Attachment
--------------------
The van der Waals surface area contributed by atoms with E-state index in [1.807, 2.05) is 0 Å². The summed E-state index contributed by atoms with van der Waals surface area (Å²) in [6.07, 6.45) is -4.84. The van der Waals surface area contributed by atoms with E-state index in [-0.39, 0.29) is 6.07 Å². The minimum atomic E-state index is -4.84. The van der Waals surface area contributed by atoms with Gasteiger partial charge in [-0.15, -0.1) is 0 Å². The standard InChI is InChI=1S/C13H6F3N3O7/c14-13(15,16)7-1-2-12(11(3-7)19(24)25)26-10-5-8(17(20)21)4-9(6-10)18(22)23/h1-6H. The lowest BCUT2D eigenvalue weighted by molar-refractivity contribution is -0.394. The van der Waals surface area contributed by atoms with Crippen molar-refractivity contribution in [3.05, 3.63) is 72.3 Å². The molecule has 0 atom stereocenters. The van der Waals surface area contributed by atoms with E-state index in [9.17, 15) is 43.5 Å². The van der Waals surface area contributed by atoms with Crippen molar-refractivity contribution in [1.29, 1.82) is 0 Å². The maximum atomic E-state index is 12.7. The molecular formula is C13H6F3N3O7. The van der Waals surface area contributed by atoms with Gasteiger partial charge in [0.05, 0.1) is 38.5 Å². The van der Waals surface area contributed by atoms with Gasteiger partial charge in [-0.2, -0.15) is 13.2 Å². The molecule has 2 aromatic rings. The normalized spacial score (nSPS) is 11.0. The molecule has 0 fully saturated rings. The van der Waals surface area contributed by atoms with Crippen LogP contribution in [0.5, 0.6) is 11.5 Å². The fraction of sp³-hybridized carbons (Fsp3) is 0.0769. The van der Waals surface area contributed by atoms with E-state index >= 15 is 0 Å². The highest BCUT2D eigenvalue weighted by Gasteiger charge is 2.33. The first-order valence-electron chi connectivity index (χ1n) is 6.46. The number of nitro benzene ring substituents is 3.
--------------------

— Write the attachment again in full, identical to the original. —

The van der Waals surface area contributed by atoms with E-state index in [1.807, 2.05) is 0 Å². The summed E-state index contributed by atoms with van der Waals surface area (Å²) in [6.07, 6.45) is -4.84. The van der Waals surface area contributed by atoms with E-state index in [-0.39, 0.29) is 6.07 Å². The minimum atomic E-state index is -4.84. The van der Waals surface area contributed by atoms with Gasteiger partial charge in [-0.15, -0.1) is 0 Å². The standard InChI is InChI=1S/C13H6F3N3O7/c14-13(15,16)7-1-2-12(11(3-7)19(24)25)26-10-5-8(17(20)21)4-9(6-10)18(22)23/h1-6H. The lowest BCUT2D eigenvalue weighted by molar-refractivity contribution is -0.394. The van der Waals surface area contributed by atoms with Crippen molar-refractivity contribution in [3.05, 3.63) is 72.3 Å². The molecule has 0 atom stereocenters. The van der Waals surface area contributed by atoms with E-state index in [9.17, 15) is 43.5 Å². The van der Waals surface area contributed by atoms with Crippen molar-refractivity contribution in [1.29, 1.82) is 0 Å². The maximum atomic E-state index is 12.7. The molecular formula is C13H6F3N3O7. The van der Waals surface area contributed by atoms with Gasteiger partial charge in [0.05, 0.1) is 38.5 Å². The van der Waals surface area contributed by atoms with Gasteiger partial charge in [-0.2, -0.15) is 13.2 Å². The molecule has 2 aromatic rings. The normalized spacial score (nSPS) is 11.0. The molecule has 0 fully saturated rings. The van der Waals surface area contributed by atoms with Crippen LogP contribution in [0.5, 0.6) is 11.5 Å². The fraction of sp³-hybridized carbons (Fsp3) is 0.0769. The van der Waals surface area contributed by atoms with E-state index >= 15 is 0 Å². The highest BCUT2D eigenvalue weighted by Gasteiger charge is 2.33. The first-order valence-electron chi connectivity index (χ1n) is 6.46. The number of nitro benzene ring substituents is 3.